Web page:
by Benjamin Tshirhart
On August 22, 2022, as many as half of the prisoners in the maximum-security unit of Rhode Island’s Adult Correctional Institution staged a hunger strike, protesting conditions in the 144-year-old prison. But officials with the state Department of Corrections (DOC) denied it happened.
“There have been no actions to indicate a hunger strike inside our facility, and no reports of inmates declaring to be on one,” said DOC spokesperson J.R. Ventura. “Everyone here has either come out to eat or have chosen to stay in their rooms and eat the commissary food they have purchased to keep in their cells.”
That was gaslighting, according to advocates with Direct Action for Rights and Equality (DARE). Staff Organizer Anusha Alles said that not only were prisoners on a hunger strike, but they had also reached out to her organization to publicize a list of demands. That included 8.5 hours of recreation time per day, fans for every prisoner, additional access to education and programming, as well as a reform of the prison disciplinary hearing process to allow prisoners to present evidence and call witnesses in their defense.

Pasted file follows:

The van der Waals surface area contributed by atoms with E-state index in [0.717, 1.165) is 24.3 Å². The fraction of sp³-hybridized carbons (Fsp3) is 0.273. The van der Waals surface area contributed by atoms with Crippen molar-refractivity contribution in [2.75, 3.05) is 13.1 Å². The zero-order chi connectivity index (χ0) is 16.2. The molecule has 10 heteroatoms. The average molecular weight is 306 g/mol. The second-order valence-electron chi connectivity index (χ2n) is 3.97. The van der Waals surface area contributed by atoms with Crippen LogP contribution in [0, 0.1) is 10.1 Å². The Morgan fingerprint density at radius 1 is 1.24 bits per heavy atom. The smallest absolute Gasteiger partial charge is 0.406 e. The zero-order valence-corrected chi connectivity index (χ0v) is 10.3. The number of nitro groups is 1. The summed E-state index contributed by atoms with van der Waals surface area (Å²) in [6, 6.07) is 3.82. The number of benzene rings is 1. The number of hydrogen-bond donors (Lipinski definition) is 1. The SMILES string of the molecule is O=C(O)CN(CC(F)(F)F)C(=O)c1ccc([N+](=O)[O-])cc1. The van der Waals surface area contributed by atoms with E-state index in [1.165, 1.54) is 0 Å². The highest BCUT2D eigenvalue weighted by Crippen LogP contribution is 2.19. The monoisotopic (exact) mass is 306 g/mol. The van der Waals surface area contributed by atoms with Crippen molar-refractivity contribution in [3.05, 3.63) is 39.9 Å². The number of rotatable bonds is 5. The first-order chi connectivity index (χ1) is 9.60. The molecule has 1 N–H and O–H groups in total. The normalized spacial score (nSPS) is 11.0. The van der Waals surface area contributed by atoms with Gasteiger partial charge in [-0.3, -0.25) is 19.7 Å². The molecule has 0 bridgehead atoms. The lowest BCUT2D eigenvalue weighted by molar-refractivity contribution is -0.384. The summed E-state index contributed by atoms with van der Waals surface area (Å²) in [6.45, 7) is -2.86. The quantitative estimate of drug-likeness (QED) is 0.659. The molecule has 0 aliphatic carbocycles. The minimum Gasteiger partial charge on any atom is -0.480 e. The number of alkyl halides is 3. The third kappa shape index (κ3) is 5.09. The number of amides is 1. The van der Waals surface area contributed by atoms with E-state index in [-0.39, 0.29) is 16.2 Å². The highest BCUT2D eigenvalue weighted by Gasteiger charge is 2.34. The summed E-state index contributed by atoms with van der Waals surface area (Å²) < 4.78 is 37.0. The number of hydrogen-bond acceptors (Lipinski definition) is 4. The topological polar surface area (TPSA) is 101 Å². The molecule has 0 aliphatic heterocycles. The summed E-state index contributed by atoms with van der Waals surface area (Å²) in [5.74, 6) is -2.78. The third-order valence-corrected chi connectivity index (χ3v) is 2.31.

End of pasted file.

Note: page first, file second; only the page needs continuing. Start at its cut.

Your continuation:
Also on that list was a call for the firing of a guard, Capt. Walter Duffy, who reportedly made over $150,000 last year as commander of the day watch at the lockup. Richard Ferruccio, president of Rhode Island Brotherhood of Correctional Officers, dismissed that demand, saying Duffy “gets blamed for everything” because of his position and “catches a lot of heat.”
It’s unclear when the strike ended. Everything about it was informal, starting with its announcement — word came from the sister of one prisoner. DARE then organized a rally at which 30 carloads of supporters showed up. The Rhode Island chapter of the American Civil Liberties Union added its voice, having received many complaints about conditions in the un-air-conditioned prison, where a heatwave just before the strike caused at least one case of heat stroke.
Ferruccio pointed out that guards must also endure high temperatures but unlike prisoners, are not able to wear shorts and t-shirts. “I wish there was air-conditioning for my staff,” he said.
At least everyone can agree that, in August, it’s too hot.
Sources: Brown Daily Herald, College Hill Independent, Providence Journal
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